Output volume varies, with loss of bass and clarity
Audio volume varies, with loss of clarity when on for a little while. If I remove either input channel and only play one channel, it comes back to proper volume. It does the same with either channel disconnected.
Q. Would this be related to the power output stages, and possible just the power tranistors?
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Most audio receivers have types and several inputs available . The TV will likely have only two types. One will be the standard Red and White RCA connectors. Others may not have the RCA but a 2.5 mm headset connector. Some TV's will have an optical link connection. And a few will have a digital connection. The digital is a single RCA type connector but of a much better quality than the vintage.
The digital and optical; are the highest quality and would be the first choice for best audio/surround/Dolby. The RCA Red and White is next. The 2.5 mm headset is the least desirable.
Some receivers are programmable for the optical and digital inputs. You would need to reference the receiver manuals to determine the setup. The default setup will work but a little trial and error may be required to determine what input goes to what device. ie the DVD might be connected to the TV input (can be a little confusing)?
After connecting the best quality output of the TV into the receiver it is necessary to go into the TV setup menu to turn off the TV internal speakers and I would set the audio output to fixed. The variable output setting can be confusing where both the receiver and TV can set the volume.. The volume will now be set where the receiver can control the volume and not the TV,
Obviously make sure your stereo mode selector is set to AUX and the volume on the stereo is turned up at least a little when you test it.
If you still have no luck then try increasing the volume on the TV as well. You may have it set so that the level of the audio signal leaving the rear output connectors on the TV varies with the TV volume. That way if your TV volume was turned down or muted when you tested it, then you would not hear anything coming through your stereo.
There should be a setting in the AUDIO OPTIONS menu of your TV where you can switch between a VARIABLE AUDIO OUTPUT and a FIXED AUDIO OUTPUT level.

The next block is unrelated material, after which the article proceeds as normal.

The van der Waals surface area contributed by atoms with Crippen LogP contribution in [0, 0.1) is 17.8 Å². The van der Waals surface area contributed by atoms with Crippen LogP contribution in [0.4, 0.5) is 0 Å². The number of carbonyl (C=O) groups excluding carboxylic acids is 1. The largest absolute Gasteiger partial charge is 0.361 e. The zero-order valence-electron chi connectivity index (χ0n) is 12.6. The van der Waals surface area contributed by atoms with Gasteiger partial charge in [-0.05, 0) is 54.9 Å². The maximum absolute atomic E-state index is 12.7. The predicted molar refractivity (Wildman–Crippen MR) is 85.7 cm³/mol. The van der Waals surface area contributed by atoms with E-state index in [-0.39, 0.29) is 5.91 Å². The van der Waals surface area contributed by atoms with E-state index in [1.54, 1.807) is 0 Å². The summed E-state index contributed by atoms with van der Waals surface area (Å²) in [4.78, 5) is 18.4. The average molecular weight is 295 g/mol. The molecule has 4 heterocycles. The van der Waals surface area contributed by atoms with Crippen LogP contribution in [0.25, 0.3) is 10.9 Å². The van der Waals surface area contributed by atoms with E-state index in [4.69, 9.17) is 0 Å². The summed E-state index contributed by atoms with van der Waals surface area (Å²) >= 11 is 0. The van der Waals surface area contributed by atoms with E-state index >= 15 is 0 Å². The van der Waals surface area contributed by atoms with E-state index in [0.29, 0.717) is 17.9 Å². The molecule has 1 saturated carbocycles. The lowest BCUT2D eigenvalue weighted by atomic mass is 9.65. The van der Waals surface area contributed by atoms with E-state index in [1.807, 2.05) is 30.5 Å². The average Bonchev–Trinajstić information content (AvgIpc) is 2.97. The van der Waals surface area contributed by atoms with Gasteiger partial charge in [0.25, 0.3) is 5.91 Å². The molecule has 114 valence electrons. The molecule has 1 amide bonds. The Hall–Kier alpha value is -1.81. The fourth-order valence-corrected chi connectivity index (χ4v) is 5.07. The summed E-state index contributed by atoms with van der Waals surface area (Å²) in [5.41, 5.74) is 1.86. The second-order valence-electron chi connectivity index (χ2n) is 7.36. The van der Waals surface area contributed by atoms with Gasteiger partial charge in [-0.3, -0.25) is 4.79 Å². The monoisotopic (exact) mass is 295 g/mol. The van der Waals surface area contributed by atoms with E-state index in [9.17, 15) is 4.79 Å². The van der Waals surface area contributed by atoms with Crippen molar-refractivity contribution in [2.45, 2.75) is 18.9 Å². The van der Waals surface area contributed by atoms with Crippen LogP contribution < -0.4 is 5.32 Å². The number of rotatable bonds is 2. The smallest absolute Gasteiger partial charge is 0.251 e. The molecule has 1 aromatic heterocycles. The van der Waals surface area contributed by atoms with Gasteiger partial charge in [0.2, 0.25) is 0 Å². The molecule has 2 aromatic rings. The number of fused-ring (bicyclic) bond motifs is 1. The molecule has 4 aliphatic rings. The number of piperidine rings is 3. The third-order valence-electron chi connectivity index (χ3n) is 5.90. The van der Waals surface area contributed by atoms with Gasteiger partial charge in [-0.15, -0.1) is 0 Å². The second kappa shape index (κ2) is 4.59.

With the FIXED audio output level, you control the volume of the TV audio coming through the stereo speakers with the stereo remote only.
It sounds like you're electronically compensating for something terribly out of whack. If you require a lot of EQ heavily weighted at either end there is something very NOT-flat about room or the audio signal.
I'm curious, what is the difference between 'normal' program audio and adverts other than the usual increase in volume?
I'd start over with zeroed YPAO/EQ settings and try to figure out where in the audio chain the frequency imbalance is starting. Perhaps using headphones to remove speaker and room effects?
You could also tap the audio on AV Out, for example, and see how your TV sounds. EQ and YPAO would NOT affect any RCA output. If the audio is hosed there something deeper is at work. If not, the receiver is probably defective.
I'm assuming you mean he plugged an amp output (meant for a speaker) into the input of one of the Crown amps powering the sub-woofer. Right? Crown amps have good protection circuits and are high quality units. Some models have internal fuses but you didn't list a model here. If they are fused (or some kind of breaker) you should be able to see those by opening the top cover (amp off and unplugged). It is unclear if you tried to use the amp again after this incident.
Some Crown amps have protection circuits that will reset themselves after the fault is removed. In this case, you should remove both inputs and output (speaker) and power it up. If the amp doesn't light any protection lights or indicators, then turn it off and connect a known good speaker (not the subwoofer) and a source you can control. Set a low volume and see how it goes. You can really try either approach first depending on what's easier.
I can't find any evidence that this unit even has any optical OUTPUTS. Nor can I lay hands on a manual.
If you mean optical INPUTS are having trouble, which ones? Just one? Start at that device. Try it on another input. Make sure optical cables are clicked in and have no kinks or tight bends anywhere.
Multiple? Receiver issue, possibly just a matter of assigning them. I have an old Pioneer and after extended power losses I have to go in and reassign everything plus speakers settings and levels. Food for thought.
The 147 receiver doesnt have an input for a turntable. THe output from a turntable is VERY low and is heavily equalized because of the actual record format ( the bass is cut way down and the highs are boosted.....when run through an actual phono input, it "un does" the equalization by boosting the bass and cutting the treble......this is called the RIAA compensation curve ).
You need wither a receiver with an actual phono input, or a good quality Phono Pre Amp....
The problem was that some subwoofers (inluding my velodyne model) cannot process the LFE signals through the line level inputs on its amps, so the other way to run your subwoofer is to run the front left and right speaker outputs from your receiver to the speaker-level inputs on your sub, and then plug your front and left speakers into the soeaker level outputs on the sub. you have to set the onkyo receiver to "Subwoofer: No". that way the LFE signals are sent through the front speaker channels and you will get the same BASS output as if using the line-level input. O So yes it does require a bit more speaker cable, but it works fine now.